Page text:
Despite the relatively common occurrence of lymphoma in rabbits, there is minimal information in the literature regarding presentation, diagnosis, therapy, and outcome. The objective of this study was to evaluate the clinical and pathological features of a cohort of client-owned rabbits diagnosed with lymphoma at a single institution. This case series was intended to add to the scant body of literature and facilitate the diagnosis and clinical management of rabbits with lymphoma.

Materials and Methods

Case selection—The medical and pathology record databases of the William R. Pritchard Veterinary Medical Teaching Hospital at the University of California-Davis was searched between January 1, 1996, and December 3, 2019, to identify rabbits with a cytologic or histopathologic diagnosis of lymphoma. Keywords used for the search included lymphoma and lymphosarcoma. Each case retrieved was reviewed by a single investigator (JR or DG). Captured information included signalment, pertinent history, physical examination findings, staging diagnostic results, treatments for lymphoma, and outcome. When available, signalment information included age, sex, and breed. History evaluation included the presenting complaint, relevant history, and review of records from primary care veterinarians. Outcome information was collected by medical records review and communications with owners and primary care veterinarians. Cytology and histopathology slides were reviewed for confirmation of diagnosis by a single board-certified pathologist (WV) and for cases with histopathology and immunophenotyping (14/16), World Health Organization (WHO) lymphoma type determined. Immunohistochemistry was performed using antibodies versus cluster of differentiation (CD) 3, CD20 and CD79a, as described previously.24 No additional inclusion or exclusion criteria were set.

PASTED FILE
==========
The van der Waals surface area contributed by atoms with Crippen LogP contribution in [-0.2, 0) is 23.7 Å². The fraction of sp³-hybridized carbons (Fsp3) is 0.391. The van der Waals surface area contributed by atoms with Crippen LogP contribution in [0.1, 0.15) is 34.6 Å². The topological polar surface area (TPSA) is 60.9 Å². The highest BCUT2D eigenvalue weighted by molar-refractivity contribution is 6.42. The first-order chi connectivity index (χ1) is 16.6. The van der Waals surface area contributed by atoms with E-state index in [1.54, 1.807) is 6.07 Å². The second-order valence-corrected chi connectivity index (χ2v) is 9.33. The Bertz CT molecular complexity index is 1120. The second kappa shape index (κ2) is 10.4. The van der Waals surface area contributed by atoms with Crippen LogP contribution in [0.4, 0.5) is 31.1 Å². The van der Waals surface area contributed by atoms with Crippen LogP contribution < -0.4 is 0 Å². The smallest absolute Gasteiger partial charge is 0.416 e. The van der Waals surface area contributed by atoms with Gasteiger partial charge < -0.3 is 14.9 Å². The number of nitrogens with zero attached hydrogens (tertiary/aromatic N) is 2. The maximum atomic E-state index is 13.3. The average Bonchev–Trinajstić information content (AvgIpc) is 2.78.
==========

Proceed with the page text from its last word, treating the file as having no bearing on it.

Statistical analysis